A climate change well worth having

Mr Tracks and I recently had a lovely jaunt to Edinburgh’s beautiful Royal Botanic Gardens.  We usually spend our time walking round the grounds, but on this occasion, we had two main missions: to catch up with what was going on in the glasshouses; and to visit a special orchid fair.

I love the stunning, colourful and structural plants in the glasshouses, where there are a range of different ‘rooms’ to cater for plants which like different temperatures and climates:

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I also love the other-worldly sense of the place:

 

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And here are some of those magnificent orchids:

 

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As you can see, the main display was designed as if the flowers were waterfalls, streams and rivers, with little boats sailing on them.  Gorgeous!

 

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And last, but by no means least, something for my dear friend, Gallivanta – a Wollemi Pine:

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These plants are very special indeed.  The Wollemi Pine belongs to the 200 million year old Araucariaceae family and was only known through fossil records until the Australian species Wollemia nobilis was discovered in 1994 in a temperate rainforest wilderness area of the Wollemi National Park in New South Wales, in a remote series of narrow, steep-sided sandstone gorge 150 kilometres north-west of Sydney.  See Wiki for further details, but it is a fabulous story of botanical regeneration.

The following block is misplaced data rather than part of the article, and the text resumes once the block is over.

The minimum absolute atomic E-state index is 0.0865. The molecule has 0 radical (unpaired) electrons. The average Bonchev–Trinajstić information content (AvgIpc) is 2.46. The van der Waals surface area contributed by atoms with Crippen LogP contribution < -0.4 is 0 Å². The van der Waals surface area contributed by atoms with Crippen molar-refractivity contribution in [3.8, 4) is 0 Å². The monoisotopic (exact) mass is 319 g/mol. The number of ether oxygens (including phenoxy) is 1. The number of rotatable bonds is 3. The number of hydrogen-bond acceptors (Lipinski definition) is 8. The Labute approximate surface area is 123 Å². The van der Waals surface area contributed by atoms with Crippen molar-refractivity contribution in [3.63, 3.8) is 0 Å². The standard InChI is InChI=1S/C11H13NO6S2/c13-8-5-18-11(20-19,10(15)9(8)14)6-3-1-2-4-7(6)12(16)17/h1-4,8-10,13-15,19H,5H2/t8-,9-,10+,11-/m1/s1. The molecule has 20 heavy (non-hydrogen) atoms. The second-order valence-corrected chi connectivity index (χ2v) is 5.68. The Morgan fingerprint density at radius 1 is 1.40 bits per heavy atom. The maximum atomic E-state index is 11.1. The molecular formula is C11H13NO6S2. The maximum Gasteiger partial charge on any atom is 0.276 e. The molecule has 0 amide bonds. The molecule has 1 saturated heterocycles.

What a great day out – finished off by a rather nice lunch, I should add.  When we first moved up to Edinburgh around four years ago now, the John Hope Gateway, which houses the RGB’s lovely restaurant, had only just opened.  So diners looked out onto some rather sparse and new planting in the foreground, with the backdrop of the rest of the gardens demonstrating what was to emerge in years to come.  Now, here we were, with time having passed by – the landscaping is all filled out, well-established and beautiful.  Still a while to go to match the original Wollemi’s 200 million mark, but everyone has to start somewhere.  The talented RBG folk have given their new outdoor plants a wonderfully cracking chance, while those under the glasshouses were equally carefully tended – some of them were extremely old.

I wouldn’t mind moving in there myself at some point in the future (although I would have to come to some accommodation with Mr Tracks because he hates the heat and his camera kept steaming up!). 🙂

 

 

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7 thoughts on “A climate change well worth having

  1. What a wonderful excursion. The orchids are gorgeous and I am doing a happy dance to see the delightful Wollemi Pine. Three Cheers for the RBG and to you ,too, for remembering to track down the Wollemi Pine.

  2. I have just “liked” the Facebook page of the Royal Botanic Gardens. Absolutely stunning. I heard that there are funding issues with Kew Gardens. Hopefully it will all be resolved – We need our gardens.

    Sounds like you had a wonderful time….

    Always look forward to your posts.

    1. I may have said before that when we lived in London we lived very near Kew Gardens and saw it as our second home. It is a wonderful place and I cannot imagine anything bad being allowed to happen to it.

  3. How beautiful to see so many orchids at once! I loved visiting the Botanical Gardens when I was in Edinburgh- we spent hours there and could have spent the day, there was so much to see! A cute restaurant as well is I remember correctly.

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